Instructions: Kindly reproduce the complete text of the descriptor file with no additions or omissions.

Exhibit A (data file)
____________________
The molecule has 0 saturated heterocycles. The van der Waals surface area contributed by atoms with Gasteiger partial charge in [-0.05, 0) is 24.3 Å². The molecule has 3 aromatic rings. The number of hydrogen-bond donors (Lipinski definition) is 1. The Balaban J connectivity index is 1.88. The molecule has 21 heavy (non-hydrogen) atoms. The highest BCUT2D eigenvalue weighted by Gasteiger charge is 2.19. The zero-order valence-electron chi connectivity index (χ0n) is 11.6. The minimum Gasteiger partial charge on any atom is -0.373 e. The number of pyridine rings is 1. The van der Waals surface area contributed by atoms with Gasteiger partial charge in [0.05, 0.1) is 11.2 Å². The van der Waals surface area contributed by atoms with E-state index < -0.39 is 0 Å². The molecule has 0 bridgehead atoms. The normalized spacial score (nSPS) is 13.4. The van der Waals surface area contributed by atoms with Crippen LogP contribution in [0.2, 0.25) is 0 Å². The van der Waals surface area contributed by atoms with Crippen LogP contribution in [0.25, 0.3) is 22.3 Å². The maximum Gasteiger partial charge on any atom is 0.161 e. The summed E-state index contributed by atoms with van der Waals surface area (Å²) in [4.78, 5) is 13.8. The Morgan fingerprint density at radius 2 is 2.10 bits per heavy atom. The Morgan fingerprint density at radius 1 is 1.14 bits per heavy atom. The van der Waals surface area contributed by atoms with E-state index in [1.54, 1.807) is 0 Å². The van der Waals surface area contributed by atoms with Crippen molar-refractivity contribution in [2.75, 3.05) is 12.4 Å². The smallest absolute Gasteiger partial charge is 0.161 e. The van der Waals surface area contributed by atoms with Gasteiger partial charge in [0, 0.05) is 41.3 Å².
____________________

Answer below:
The molecule has 0 saturated heterocycles. The van der Waals surface area contributed by atoms with Gasteiger partial charge in [-0.05, 0) is 24.3 Å². The molecule has 3 aromatic rings. The number of hydrogen-bond donors (Lipinski definition) is 1. The Balaban J connectivity index is 1.88. The molecule has 21 heavy (non-hydrogen) atoms. The highest BCUT2D eigenvalue weighted by Gasteiger charge is 2.19. The zero-order valence-electron chi connectivity index (χ0n) is 11.6. The minimum Gasteiger partial charge on any atom is -0.373 e. The number of pyridine rings is 1. The van der Waals surface area contributed by atoms with Gasteiger partial charge in [0.05, 0.1) is 11.2 Å². The van der Waals surface area contributed by atoms with E-state index < -0.39 is 0 Å². The molecule has 0 bridgehead atoms. The normalized spacial score (nSPS) is 13.4. The van der Waals surface area contributed by atoms with Crippen LogP contribution in [0.2, 0.25) is 0 Å². The van der Waals surface area contributed by atoms with Crippen LogP contribution in [0.25, 0.3) is 22.3 Å². The maximum Gasteiger partial charge on any atom is 0.161 e. The summed E-state index contributed by atoms with van der Waals surface area (Å²) in [4.78, 5) is 13.8. The Morgan fingerprint density at radius 2 is 2.10 bits per heavy atom. The Morgan fingerprint density at radius 1 is 1.14 bits per heavy atom. The van der Waals surface area contributed by atoms with E-state index in [1.54, 1.807) is 0 Å². The van der Waals surface area contributed by atoms with Crippen molar-refractivity contribution in [2.75, 3.05) is 12.4 Å². The smallest absolute Gasteiger partial charge is 0.161 e. The van der Waals surface area contributed by atoms with Gasteiger partial charge in [0, 0.05) is 41.3 Å².